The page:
The chairman of the Gaming Control Board told lawmakers Tuesday it would take fee increases totaling $28.2 million to eliminate its general fund support and make the agency self-supporting.
Mark Lipparelli told the Senate Finance Committee that would require significant fee increases to the industry, which has had the same economic problems as the rest of the state's businesses.
"Generally, the response from industry was they didn't want to see any fee increase at all," he said.
Lipparelli pointed out that revenues from gaming fees are down substantially from their peak of $1 billion, bringing in just $829 million last year.
Gaming Control was asked by lawmakers during the 26th special session a year ago to develop a plan to become self-supporting.
The proposed Gaming Control budget for the coming two years is $84.4 million, of which $50.2 million is general fund revenue.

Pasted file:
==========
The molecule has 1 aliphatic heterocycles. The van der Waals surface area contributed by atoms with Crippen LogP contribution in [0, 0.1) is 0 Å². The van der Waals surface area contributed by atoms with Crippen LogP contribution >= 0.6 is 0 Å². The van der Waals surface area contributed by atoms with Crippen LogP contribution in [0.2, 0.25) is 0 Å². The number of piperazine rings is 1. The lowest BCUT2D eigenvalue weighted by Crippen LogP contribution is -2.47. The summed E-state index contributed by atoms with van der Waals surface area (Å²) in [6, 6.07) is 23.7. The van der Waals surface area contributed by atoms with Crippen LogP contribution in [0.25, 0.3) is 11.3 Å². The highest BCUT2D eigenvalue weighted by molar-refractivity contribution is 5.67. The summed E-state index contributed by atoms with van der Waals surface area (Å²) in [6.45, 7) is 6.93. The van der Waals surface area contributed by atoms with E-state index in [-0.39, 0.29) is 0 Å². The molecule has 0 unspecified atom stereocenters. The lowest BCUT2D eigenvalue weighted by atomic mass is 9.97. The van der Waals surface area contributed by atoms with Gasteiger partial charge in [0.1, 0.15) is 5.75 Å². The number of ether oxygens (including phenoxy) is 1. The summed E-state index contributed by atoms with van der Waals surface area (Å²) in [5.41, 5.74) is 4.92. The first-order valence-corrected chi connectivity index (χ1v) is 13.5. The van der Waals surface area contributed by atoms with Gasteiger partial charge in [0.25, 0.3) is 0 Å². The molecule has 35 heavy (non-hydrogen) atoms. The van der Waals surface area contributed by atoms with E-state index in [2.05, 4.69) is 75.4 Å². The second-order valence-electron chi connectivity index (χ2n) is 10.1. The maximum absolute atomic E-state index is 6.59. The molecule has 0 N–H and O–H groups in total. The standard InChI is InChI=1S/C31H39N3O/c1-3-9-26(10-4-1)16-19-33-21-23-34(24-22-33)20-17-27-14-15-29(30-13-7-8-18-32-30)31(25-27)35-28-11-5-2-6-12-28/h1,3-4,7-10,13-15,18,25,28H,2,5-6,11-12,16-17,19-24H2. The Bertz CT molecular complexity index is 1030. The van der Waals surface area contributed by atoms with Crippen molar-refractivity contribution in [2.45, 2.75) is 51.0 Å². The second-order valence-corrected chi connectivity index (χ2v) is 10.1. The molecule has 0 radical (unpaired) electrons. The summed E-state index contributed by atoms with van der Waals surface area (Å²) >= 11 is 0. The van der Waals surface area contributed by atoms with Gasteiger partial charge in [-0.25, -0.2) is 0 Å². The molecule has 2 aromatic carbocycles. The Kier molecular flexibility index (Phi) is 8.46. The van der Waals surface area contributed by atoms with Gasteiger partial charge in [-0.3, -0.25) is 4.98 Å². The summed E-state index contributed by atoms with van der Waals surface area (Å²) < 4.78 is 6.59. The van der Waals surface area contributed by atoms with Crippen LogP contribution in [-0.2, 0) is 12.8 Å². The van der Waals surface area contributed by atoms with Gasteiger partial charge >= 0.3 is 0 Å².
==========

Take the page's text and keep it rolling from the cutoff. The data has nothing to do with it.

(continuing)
Lipparelli presented four alternatives to raise the money, including raising the quarterly and annual fees on every slot machine in the state by $145 or raising the slot fees on nonrestricted licensees by $160 per machine.
The other two alternatives are scaled fees depending on how many slot machines the resort has, with large resorts paying significantly more per machine, or a larger flat fee.
Lipparelli said there are two increases contained in the governor's current budget plan.
The first would add fees for both the initial and final reviews of a gaming application. Gaming doesn't currently charge for those reviews.
Lipparelli said the hourly charge for investigating an applicant, raised from $80 to $135 by the 26th special session, would generate several million in revenue.
The proposed budget also would charge gaming employees $5 to change their employment from one casino to another. The $75 fee gaming workers must pay every five years would not change.